If you are interested in putting your name on a waiting list to seal your abandoned well, please call Dale Sterzinger at the Lincoln Soil and Water Conservation District Office, 507-694-1630. You must contact the Lincoln SWCD Office prior to receiving any cost-share funds for sealing your well. Cost-share dollars are not available to those that have already sealed their well in previous years or have sealed their well prior to our approval.
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Local landowners can earn money by allowing public hunting on their private land through the Walk-In Access (WIA) program.
WIA pays landowners by the acre to allow hunting access. The program targets privately owned parcels of 40 acres or more that are already enrolled in a conservation program such as Reinvest In Minnesota (RIM) or Conservation Reserve Program (CRP). River bottoms, wetlands and other high-quality habitat will also be considered for WIA this year. Bonuses are added if more than 140 contiguous acres are enrolled, if the land is within one-half mile of existing state or federal hunting land, or if a multi-year agreement is signed.
It is important for landowners to know that enrollment in WIA is voluntary, and recreational use laws provide extra liability protection for WIA acres. Landowners can opt out of the program in 5 days by notifying the state and returning the boundary signs. WIA land is for public hunting only. No target practice, trapping, dog training, camping, horseback riding or fires are allowed. No vehicles are allowed on conservation land. Parking is along roads or in designated parking areas. Once private land is enrolled in the program, bright yellow-green hexagon signs are placed at the property boundaries.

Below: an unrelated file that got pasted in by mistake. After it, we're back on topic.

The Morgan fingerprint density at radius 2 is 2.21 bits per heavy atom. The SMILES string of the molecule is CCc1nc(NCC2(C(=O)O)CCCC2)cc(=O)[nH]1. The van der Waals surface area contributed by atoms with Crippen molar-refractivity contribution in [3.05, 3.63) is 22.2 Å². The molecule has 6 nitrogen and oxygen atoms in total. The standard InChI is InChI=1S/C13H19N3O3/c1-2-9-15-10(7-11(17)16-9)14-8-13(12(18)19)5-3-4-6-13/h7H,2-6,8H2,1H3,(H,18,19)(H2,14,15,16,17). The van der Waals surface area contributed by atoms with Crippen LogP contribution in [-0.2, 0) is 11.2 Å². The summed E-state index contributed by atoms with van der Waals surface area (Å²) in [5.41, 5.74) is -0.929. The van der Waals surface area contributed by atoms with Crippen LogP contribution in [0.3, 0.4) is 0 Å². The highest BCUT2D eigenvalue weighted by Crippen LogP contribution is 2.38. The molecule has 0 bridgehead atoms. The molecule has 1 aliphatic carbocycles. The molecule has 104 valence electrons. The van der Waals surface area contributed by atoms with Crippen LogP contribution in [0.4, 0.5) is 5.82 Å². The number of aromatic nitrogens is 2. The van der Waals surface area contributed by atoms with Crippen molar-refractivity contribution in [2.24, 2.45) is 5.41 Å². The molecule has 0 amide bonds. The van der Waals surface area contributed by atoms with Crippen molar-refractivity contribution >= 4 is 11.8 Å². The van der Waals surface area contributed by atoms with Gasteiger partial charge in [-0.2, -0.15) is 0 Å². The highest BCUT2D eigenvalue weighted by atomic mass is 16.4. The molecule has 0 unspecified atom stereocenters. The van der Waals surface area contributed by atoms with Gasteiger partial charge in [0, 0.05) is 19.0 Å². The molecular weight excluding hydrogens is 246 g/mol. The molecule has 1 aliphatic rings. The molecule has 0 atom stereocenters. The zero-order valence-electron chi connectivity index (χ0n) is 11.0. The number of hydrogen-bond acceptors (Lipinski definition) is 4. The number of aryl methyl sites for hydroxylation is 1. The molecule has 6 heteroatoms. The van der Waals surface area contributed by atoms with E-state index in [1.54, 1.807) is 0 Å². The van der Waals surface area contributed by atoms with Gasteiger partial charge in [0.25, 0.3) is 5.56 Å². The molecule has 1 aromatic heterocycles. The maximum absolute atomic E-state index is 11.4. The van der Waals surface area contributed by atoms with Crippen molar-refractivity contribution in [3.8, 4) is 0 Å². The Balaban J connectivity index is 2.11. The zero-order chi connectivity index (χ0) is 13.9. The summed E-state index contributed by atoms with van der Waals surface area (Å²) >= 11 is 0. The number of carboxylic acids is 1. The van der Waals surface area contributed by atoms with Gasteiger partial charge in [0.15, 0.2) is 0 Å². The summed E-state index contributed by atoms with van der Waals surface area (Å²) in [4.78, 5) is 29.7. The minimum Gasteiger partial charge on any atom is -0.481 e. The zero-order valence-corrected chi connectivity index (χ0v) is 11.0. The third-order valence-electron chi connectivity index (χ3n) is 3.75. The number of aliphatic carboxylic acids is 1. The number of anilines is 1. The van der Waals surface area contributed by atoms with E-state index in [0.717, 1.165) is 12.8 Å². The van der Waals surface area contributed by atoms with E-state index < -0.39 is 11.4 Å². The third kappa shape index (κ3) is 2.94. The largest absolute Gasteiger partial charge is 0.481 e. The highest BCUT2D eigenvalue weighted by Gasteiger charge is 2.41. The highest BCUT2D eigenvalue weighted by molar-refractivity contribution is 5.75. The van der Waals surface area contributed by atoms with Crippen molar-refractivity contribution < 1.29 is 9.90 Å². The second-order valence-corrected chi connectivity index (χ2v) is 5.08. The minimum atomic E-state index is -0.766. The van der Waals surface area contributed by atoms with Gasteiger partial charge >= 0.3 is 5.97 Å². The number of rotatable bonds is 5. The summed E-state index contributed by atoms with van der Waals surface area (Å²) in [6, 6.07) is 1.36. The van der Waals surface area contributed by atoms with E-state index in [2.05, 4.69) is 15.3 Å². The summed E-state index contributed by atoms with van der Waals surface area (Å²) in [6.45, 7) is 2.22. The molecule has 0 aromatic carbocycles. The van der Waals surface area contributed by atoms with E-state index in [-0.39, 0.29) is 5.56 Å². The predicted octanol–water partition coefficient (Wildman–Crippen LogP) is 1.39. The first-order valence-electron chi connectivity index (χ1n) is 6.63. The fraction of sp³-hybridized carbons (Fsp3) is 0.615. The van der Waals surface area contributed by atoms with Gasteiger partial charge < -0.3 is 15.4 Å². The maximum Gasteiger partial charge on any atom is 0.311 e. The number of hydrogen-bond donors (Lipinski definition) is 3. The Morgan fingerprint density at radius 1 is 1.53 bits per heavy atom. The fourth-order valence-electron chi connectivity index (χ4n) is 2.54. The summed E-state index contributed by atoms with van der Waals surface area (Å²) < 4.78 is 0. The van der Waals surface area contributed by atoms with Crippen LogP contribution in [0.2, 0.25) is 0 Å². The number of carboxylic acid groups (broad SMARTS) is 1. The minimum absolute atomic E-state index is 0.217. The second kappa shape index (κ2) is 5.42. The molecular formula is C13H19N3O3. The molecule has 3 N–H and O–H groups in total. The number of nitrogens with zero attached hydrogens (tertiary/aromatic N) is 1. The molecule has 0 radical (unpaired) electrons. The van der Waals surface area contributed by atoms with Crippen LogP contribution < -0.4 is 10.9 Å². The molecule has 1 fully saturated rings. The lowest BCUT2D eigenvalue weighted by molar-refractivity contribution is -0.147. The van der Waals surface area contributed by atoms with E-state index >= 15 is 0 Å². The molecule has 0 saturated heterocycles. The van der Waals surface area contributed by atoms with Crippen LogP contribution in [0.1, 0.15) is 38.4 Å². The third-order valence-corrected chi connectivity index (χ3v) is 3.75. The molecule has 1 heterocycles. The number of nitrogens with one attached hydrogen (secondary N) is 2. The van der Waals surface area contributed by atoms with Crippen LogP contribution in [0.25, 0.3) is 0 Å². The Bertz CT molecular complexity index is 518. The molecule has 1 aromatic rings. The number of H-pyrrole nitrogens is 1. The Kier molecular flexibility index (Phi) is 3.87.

Contact the Lincoln SWCD office for more information at 507-694-1630, x3 or if you are interested in signing up for the program stop by the Lincoln SWCD office in Ivanhoe and talk to Randy Kraus. For more information on the WIA Program, visit www.mndnr.gov/walkin. Locations of parcels enrolled are on the DNR website.
|Lincoln County Water Management Plan|
|2010-Clean Water Funds: Yellow Medicine Watershed Project-Final Report|
|2011-CWF: Verdi Wellhead Protection Area Project - Final Report|
|2013-CWF: Lake Shaokatan & Yellow Medicine Sub-Watersheds Implementation Project; Final Story|